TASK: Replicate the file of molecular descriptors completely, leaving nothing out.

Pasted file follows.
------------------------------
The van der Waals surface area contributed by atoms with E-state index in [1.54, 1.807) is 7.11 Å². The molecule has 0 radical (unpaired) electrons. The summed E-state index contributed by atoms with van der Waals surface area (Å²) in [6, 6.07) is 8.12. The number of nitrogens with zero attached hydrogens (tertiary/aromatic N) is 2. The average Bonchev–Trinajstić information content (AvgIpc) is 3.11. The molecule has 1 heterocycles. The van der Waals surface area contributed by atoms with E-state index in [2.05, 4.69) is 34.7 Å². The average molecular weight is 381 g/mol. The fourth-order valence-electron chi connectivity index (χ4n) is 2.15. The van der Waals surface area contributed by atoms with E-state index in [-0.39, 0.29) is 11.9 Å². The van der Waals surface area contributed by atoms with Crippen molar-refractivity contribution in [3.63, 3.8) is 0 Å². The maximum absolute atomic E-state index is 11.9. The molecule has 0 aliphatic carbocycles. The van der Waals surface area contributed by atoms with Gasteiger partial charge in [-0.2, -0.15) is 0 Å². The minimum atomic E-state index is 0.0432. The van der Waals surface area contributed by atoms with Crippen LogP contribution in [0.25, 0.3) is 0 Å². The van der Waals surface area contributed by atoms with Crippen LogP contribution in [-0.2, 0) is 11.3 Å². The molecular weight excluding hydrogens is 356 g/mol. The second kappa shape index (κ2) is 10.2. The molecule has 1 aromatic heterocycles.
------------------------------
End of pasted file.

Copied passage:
The van der Waals surface area contributed by atoms with E-state index in [1.54, 1.807) is 7.11 Å². The molecule has 0 radical (unpaired) electrons. The summed E-state index contributed by atoms with van der Waals surface area (Å²) in [6, 6.07) is 8.12. The number of nitrogens with zero attached hydrogens (tertiary/aromatic N) is 2. The average Bonchev–Trinajstić information content (AvgIpc) is 3.11. The molecule has 1 heterocycles. The van der Waals surface area contributed by atoms with E-state index in [2.05, 4.69) is 34.7 Å². The average molecular weight is 381 g/mol. The fourth-order valence-electron chi connectivity index (χ4n) is 2.15. The van der Waals surface area contributed by atoms with E-state index in [-0.39, 0.29) is 11.9 Å². The van der Waals surface area contributed by atoms with Crippen molar-refractivity contribution in [3.63, 3.8) is 0 Å². The maximum absolute atomic E-state index is 11.9. The molecule has 0 aliphatic carbocycles. The van der Waals surface area contributed by atoms with Gasteiger partial charge in [-0.2, -0.15) is 0 Å². The minimum atomic E-state index is 0.0432. The van der Waals surface area contributed by atoms with Crippen LogP contribution in [0.25, 0.3) is 0 Å². The van der Waals surface area contributed by atoms with Crippen LogP contribution in [-0.2, 0) is 11.3 Å². The molecular weight excluding hydrogens is 356 g/mol. The second kappa shape index (κ2) is 10.2. The molecule has 1 aromatic heterocycles.